WSUP has won the Inclusion Award from AfricaSan in recognition of our work to improve shared sanitation services in Maputo, Mozambique.

The AMCOW AfricaSan Awards aim to raise the profile of sanitation and hygiene in development agendas; promote excellence in leadership and innovation; and put the spotlight on bold initiatives and innovations initiatives that inspire action.

The Inclusion Award specifically honours initiatives that develop and implement scalable programmes that target vulnerable and under-served communities to provide access to sanitation and hygienic services.

WSUP won the award for a programme which enabled the Maputo Municipal Council (CMM) to provide high-quality shared sanitation in the densely populated areas or ‘bairros’ of Maputo, where there is neither space nor money for a toilet for each household. Our innovative model has been recognised as an effective solution which shows that well-designed shared latrines can improve quality of life for the poorest urban residents.

Carla Costa, Country Programme Manager, Mozambique said:

“We are delighted to win this award and are grateful to the AfricaSan committee for this prestigious recognition. Our programme in Mozambique has demonstrated that shared sanitation services are an effective solution to address the sanitation crisis. Through our work, we have also shown that they can be sustainable, inclusive and financially viable.”

It has also enabled CMM to strengthen its commitment to citywide sanitation, as well as providing an approach which can be replicated in other cities.

WSUP has been working in Mozambique since 2007 and since then has supported a wide range of interventions that to drive sustainable water and sanitation improvements throughout the densely populated low-income districts of Maputo.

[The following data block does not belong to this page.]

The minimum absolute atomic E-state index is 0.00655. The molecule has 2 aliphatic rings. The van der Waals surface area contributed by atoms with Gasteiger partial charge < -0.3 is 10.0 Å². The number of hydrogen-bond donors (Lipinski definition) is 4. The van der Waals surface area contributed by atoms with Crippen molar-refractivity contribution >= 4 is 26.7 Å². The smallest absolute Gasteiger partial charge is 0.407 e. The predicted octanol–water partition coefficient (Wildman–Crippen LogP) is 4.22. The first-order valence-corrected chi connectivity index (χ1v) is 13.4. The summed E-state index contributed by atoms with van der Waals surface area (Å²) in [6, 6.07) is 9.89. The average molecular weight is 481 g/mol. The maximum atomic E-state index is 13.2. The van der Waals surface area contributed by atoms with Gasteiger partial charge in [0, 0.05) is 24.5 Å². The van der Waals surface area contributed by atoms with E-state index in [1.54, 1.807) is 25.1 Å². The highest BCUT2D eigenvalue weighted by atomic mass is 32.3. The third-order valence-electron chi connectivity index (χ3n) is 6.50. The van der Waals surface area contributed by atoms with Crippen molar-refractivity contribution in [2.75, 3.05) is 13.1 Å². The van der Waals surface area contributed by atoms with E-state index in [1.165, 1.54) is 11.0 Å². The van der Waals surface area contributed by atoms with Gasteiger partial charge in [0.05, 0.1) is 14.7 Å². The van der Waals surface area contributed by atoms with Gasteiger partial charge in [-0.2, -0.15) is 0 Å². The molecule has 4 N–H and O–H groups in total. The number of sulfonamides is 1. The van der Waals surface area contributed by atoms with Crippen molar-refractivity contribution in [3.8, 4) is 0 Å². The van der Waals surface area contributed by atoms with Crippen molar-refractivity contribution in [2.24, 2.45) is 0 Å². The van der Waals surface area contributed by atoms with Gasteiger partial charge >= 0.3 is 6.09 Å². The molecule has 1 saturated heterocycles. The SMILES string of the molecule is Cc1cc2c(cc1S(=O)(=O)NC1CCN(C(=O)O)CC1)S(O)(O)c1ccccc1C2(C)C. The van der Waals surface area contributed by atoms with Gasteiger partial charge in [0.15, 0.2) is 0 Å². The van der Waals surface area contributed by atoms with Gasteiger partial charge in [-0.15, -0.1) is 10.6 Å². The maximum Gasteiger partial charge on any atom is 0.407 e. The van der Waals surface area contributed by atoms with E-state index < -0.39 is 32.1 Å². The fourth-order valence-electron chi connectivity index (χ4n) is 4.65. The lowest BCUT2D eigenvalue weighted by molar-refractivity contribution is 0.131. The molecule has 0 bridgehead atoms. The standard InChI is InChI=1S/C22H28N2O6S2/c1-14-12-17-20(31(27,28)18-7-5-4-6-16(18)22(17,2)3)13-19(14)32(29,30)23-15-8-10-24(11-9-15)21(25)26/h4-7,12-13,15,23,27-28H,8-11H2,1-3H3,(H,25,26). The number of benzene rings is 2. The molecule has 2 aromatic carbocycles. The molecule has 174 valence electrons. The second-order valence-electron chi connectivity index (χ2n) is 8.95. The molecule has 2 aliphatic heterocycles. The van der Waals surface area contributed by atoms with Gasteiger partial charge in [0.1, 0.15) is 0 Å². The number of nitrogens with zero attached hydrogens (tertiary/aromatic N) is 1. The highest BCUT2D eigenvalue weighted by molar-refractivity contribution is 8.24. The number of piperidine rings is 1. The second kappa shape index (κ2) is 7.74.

With a strong emphasis on community participation, the delivery of high-quality shared sanitation – comprising Communal Sanitation Blocks (CSBs) and shared toilets – places the needs of women and girls at the centre of programme planning and implementation.

Communal sanitation block

Under the model, the local bairro administration delegates management of CSBs to a Sanitation Block Management Committee. Women are involved in every step, from siting and design of the facilities to adopting leadership positions in the Committees. Of the 87 committees established to date, 80% have a female president and 58% a female vice-president.

Sustainability of the programme was further promoted through training of community leaders and local administration staff in the monitoring of water and sanitation services; and through a financing model encompassing user fee contribution for both capital and maintenance costs.

The programme, which took place in Maputo’s Nhlamankulu District, improved sanitation conditions and practices among residents of 11 low-income communities with a population of 145,000 people.

It has also influenced the Sanitation and Drainage Master Plan for Maputo (2016-2020) and WSUP is now working alongside CMM and the regulator, CRA, to progress the introduction of a sanitation surcharge which will help address Maputo’s sanitation financing gap.

WSUP’s programme in Nhlamankulu was funded by the World Bank-managed Japanese Social Development Fund (JSDF).

Find out more:

Blog: Shared sanitation: benefitting residents in Maputo and beyond

Report: An integrated approach to peri-urban sanitation in Maputo

Our work in Mozambique

 

Top image: Ana Jackson, WSUP’s Project Coordinator in Mozambique, collecting the award